Twitter has not exactly provided a reason why it is pulling TweetDeck for Windows, only saying that this is being done "to better focus on enhancing [users'] TweetDeck experience". However, the fact that it just launched a new version of Twitter for Windows 10 likely plays a role in its decision.
Having multiple mobile devices is great. Charging them? Not so much. If you need to top the battery on a few smartphones and tablets at the same time, you are going to need as many wall chargers to be plugged in. But there is a better way -- enter the multiport USB charger.
A multiport USB charger can allow you to charge a significant number of handsets simultaneously, freeing up sockets in the process. I have been using Choetech's six-port USB charger for the past couple of weeks to find out how good it is and, ultimately, whether it's worth buying.
Last year, Google introduced a kill switch in Android to prevent lost or stolen handsets from being reused. Formally known as Factory Reset Protection, this security feature has been designed to, among other things, only allow the intended owner to use the device after a factory reset has been performed. In theory, it is a great idea, so much so that some markets have actually made a kill switch mandatory, in an attempt to deter smartphone theft.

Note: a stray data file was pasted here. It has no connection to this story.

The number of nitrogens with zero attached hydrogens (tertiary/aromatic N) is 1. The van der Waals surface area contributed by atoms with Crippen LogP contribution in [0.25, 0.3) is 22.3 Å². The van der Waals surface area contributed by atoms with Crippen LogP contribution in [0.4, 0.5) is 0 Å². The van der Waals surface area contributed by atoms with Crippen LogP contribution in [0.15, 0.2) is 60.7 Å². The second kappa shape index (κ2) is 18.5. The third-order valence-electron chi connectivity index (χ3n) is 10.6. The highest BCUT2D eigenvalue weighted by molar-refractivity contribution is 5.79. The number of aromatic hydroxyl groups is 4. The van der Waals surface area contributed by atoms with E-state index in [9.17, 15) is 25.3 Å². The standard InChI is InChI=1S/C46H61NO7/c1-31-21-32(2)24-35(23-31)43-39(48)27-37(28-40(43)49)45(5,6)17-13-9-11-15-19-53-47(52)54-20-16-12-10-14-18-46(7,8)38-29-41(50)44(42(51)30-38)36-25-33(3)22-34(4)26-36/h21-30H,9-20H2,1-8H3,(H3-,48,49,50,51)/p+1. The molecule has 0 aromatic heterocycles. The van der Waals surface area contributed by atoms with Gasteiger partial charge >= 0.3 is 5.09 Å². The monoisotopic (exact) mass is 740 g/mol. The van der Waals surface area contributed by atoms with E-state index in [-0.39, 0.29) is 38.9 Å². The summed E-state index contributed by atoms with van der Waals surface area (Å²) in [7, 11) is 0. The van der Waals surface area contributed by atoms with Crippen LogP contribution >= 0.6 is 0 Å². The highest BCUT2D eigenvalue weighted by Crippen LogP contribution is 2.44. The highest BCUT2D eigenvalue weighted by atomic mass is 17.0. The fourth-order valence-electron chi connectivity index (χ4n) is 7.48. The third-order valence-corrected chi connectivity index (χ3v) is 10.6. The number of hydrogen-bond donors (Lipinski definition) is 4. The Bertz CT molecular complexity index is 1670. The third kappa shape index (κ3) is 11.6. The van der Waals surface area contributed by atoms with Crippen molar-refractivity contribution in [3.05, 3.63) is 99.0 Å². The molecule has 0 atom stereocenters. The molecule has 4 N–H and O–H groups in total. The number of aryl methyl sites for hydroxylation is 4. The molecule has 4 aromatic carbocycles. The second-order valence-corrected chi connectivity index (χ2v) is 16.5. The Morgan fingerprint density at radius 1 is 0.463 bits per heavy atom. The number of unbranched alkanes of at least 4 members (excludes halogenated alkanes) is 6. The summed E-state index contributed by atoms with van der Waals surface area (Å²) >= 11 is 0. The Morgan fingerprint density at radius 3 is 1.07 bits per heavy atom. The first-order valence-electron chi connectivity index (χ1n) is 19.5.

In practice, however, Factory Reset Protection is not as effective as you might expect -- it can be bypassed on the latest version of Android, 6.0.1 Marshmallow, and in the latest Android N preview.
There is no doubt that HERE's decision to leave Windows 10 in its rear view mirror is a serious blow to the platform, as it leaves users with fewer options in terms of top-notch navigation apps. Microsoft is well aware of this though, promising an "exciting update" to beef up its own offering, Windows Maps.
As Windows 10 and Windows 10 Mobile users may be well aware of, HERE apps and Windows Maps share the same maps -- created by HERE -- but their functionality is currently different, with the former offering a more mature feature set. Question is, what will that hyped update bring new to the table?